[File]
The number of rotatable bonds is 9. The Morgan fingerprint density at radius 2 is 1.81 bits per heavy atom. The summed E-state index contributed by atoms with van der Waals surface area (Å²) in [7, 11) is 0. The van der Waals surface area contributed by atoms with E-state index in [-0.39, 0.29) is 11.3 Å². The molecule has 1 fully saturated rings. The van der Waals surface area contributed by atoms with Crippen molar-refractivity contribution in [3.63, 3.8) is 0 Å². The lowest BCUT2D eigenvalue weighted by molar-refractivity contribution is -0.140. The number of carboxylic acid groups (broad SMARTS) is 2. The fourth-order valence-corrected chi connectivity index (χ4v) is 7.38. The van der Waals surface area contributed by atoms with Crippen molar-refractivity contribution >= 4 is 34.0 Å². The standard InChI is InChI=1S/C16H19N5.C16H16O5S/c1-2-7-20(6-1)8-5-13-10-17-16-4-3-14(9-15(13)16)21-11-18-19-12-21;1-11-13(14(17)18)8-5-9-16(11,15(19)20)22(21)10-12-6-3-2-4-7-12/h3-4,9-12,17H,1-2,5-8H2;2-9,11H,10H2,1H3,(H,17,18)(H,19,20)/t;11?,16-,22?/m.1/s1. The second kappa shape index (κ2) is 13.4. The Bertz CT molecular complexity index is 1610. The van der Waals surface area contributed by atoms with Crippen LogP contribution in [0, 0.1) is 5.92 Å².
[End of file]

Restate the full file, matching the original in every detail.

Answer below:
The number of rotatable bonds is 9. The Morgan fingerprint density at radius 2 is 1.81 bits per heavy atom. The summed E-state index contributed by atoms with van der Waals surface area (Å²) in [7, 11) is 0. The van der Waals surface area contributed by atoms with E-state index in [-0.39, 0.29) is 11.3 Å². The molecule has 1 fully saturated rings. The van der Waals surface area contributed by atoms with Crippen molar-refractivity contribution in [3.63, 3.8) is 0 Å². The lowest BCUT2D eigenvalue weighted by molar-refractivity contribution is -0.140. The number of carboxylic acid groups (broad SMARTS) is 2. The fourth-order valence-corrected chi connectivity index (χ4v) is 7.38. The van der Waals surface area contributed by atoms with Crippen molar-refractivity contribution >= 4 is 34.0 Å². The standard InChI is InChI=1S/C16H19N5.C16H16O5S/c1-2-7-20(6-1)8-5-13-10-17-16-4-3-14(9-15(13)16)21-11-18-19-12-21;1-11-13(14(17)18)8-5-9-16(11,15(19)20)22(21)10-12-6-3-2-4-7-12/h3-4,9-12,17H,1-2,5-8H2;2-9,11H,10H2,1H3,(H,17,18)(H,19,20)/t;11?,16-,22?/m.1/s1. The second kappa shape index (κ2) is 13.4. The Bertz CT molecular complexity index is 1610. The van der Waals surface area contributed by atoms with Crippen LogP contribution in [0, 0.1) is 5.92 Å².